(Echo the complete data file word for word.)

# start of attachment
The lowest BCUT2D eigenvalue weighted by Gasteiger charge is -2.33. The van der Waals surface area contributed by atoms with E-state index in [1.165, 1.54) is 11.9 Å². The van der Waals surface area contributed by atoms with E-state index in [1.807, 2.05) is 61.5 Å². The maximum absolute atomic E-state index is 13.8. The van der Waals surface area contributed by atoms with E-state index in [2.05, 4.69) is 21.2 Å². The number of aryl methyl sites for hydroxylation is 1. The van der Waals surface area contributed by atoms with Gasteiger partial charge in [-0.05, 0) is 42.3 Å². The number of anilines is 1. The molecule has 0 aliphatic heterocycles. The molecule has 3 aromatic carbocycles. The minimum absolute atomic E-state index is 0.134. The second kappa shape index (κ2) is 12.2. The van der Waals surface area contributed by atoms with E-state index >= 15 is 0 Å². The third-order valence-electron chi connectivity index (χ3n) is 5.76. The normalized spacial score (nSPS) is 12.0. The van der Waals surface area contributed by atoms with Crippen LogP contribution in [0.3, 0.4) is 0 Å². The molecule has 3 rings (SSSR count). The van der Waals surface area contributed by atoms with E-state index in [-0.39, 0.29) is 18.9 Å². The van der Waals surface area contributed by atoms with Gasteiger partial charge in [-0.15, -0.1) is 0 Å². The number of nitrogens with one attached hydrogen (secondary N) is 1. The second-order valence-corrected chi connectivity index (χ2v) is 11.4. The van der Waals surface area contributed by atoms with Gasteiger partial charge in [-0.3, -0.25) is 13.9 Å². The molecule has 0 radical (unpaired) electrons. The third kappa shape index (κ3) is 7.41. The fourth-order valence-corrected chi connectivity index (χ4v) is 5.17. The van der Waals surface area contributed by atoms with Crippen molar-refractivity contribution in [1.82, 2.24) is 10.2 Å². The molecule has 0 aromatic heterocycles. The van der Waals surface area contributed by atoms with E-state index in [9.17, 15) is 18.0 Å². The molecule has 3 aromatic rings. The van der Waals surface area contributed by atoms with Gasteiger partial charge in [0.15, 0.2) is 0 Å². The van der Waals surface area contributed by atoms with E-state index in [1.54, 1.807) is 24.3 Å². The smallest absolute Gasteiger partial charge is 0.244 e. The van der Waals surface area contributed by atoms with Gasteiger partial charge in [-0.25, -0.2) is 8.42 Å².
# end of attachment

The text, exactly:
The lowest BCUT2D eigenvalue weighted by Gasteiger charge is -2.33. The van der Waals surface area contributed by atoms with E-state index in [1.165, 1.54) is 11.9 Å². The van der Waals surface area contributed by atoms with E-state index in [1.807, 2.05) is 61.5 Å². The maximum absolute atomic E-state index is 13.8. The van der Waals surface area contributed by atoms with E-state index in [2.05, 4.69) is 21.2 Å². The number of aryl methyl sites for hydroxylation is 1. The van der Waals surface area contributed by atoms with Gasteiger partial charge in [-0.05, 0) is 42.3 Å². The number of anilines is 1. The molecule has 0 aliphatic heterocycles. The molecule has 3 aromatic carbocycles. The minimum absolute atomic E-state index is 0.134. The second kappa shape index (κ2) is 12.2. The van der Waals surface area contributed by atoms with E-state index >= 15 is 0 Å². The third-order valence-electron chi connectivity index (χ3n) is 5.76. The normalized spacial score (nSPS) is 12.0. The van der Waals surface area contributed by atoms with Crippen LogP contribution in [0.3, 0.4) is 0 Å². The molecule has 3 rings (SSSR count). The van der Waals surface area contributed by atoms with E-state index in [-0.39, 0.29) is 18.9 Å². The van der Waals surface area contributed by atoms with Gasteiger partial charge in [-0.15, -0.1) is 0 Å². The number of nitrogens with one attached hydrogen (secondary N) is 1. The second-order valence-corrected chi connectivity index (χ2v) is 11.4. The van der Waals surface area contributed by atoms with Gasteiger partial charge in [-0.3, -0.25) is 13.9 Å². The molecule has 0 radical (unpaired) electrons. The third kappa shape index (κ3) is 7.41. The fourth-order valence-corrected chi connectivity index (χ4v) is 5.17. The van der Waals surface area contributed by atoms with Crippen molar-refractivity contribution in [1.82, 2.24) is 10.2 Å². The molecule has 0 aromatic heterocycles. The van der Waals surface area contributed by atoms with E-state index in [9.17, 15) is 18.0 Å². The molecule has 3 aromatic rings. The van der Waals surface area contributed by atoms with Gasteiger partial charge in [0.15, 0.2) is 0 Å². The van der Waals surface area contributed by atoms with E-state index in [1.54, 1.807) is 24.3 Å². The smallest absolute Gasteiger partial charge is 0.244 e. The van der Waals surface area contributed by atoms with Gasteiger partial charge in [-0.25, -0.2) is 8.42 Å².